While Apple remains a constant threat for Google in mobile, the Android maker is also worried about its most successful hardware partner: Samsung.
Google executives now fear that Samsung could use its massive clout to demand a bigger share of mobile ad revenue from search, the Wall Street Journal reports. Google offers Android free to manufacturers, but it shares search ad revenues with carriers and handset partners.
So far, Samsung has received around 10 percent of search revenue, a person familiar with Google’s deals told the WSJ. But it’s not hard to imagine that the company, which now holds 40 percent of the Android smartphone market, could demand a bigger share. As Samsung’s phone sales increase — it accounted for 39.6 percent of all smartphones shipped in 2012 (almost all of them Android phones), while Apple accounted for 25.1 percent, according to IDC — a bigger revenue share for Samsung could cost Google quite a bit.
Samsung also has its own mobile operating system, Tizen, for low-end mobile devices. And it builds Windows Phone smartphones. That gives Samsung much more flexibility than Apple, and it’s yet another worry for Google. (Just imagine if Samsung replicated the Galaxy S line’s success on Windows Phone.)
Google’s relationship with Samsung will likely remain complicated for some time. As Samsung sells more devices, Google also pulls in more mobile search revenue. Samsung also has a complex relationship with Apple, since it makes the chips that power the iPhone and iPad, while also competing directly with Apple with its smartphones and tablets.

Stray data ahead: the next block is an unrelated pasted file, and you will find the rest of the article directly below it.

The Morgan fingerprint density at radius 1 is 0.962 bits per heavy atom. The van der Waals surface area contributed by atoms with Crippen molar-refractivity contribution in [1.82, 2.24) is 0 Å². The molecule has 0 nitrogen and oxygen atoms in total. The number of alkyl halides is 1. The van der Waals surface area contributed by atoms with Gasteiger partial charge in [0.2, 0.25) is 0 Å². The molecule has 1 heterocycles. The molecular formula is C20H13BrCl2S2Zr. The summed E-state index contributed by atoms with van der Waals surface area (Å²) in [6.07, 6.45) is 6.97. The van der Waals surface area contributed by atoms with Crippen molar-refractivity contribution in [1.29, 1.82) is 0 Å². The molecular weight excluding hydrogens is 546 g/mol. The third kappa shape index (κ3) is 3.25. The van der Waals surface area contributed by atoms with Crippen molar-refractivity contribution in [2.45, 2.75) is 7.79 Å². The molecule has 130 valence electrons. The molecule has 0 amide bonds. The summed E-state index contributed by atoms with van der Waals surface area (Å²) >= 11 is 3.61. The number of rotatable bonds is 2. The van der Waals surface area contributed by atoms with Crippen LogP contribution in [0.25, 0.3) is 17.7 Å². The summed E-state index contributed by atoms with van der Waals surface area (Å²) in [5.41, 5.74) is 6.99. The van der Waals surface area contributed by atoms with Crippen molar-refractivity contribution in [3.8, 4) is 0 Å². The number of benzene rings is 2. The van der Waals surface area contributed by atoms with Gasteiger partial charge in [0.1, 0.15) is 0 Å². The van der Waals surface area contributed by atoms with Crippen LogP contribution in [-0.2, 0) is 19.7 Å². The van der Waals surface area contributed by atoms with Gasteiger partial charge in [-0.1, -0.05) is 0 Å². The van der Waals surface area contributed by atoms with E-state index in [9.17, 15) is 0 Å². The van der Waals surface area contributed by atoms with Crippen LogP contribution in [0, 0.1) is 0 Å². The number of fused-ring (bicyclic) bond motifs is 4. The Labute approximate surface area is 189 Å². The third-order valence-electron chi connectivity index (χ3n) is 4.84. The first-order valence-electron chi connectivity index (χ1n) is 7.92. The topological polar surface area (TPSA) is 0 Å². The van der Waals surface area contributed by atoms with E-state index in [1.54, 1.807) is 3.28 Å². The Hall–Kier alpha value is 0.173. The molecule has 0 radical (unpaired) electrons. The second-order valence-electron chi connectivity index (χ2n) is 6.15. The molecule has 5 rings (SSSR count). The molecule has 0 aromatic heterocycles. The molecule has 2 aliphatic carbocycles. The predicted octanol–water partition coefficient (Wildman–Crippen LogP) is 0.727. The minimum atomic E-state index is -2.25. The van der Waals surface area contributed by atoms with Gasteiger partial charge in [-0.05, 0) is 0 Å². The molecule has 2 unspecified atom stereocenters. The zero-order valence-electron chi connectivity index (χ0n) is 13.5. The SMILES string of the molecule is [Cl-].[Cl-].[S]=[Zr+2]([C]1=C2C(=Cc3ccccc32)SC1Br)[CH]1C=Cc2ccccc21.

Andy Rubin, the head of Android at Google, told a group of the company’s executives at a retreat last year that the Motorola Mobility acquisition serves as an insurance policy against any one Android partner getting too big, a source told the WSJ. Google paid $12.5 billion for Motorola Mobility in 2011, but at the time it said Android would stay open and it wouldn’t play favorites with Motorola’s hardware.
But recent rumors point to Motorola developing a mysterious “X Phone,” which will likely be Google’s Android response to the iPhone. It’ll be different from Google’s Nexus line of smartphones and tablets since it will be built entirely by Google (via Motorola). Google works with hardware partners for its Nexus line, for example the Nexus 4 is built by LG and the Nexus 7 by Asus.
Google still hasn’t confirmed that the X Phone exists, but it’s becoming increasingly clear that the company needs its own phone not just to fight Apple, but also to keep Samsung from ruling the entire Android ecosystem.
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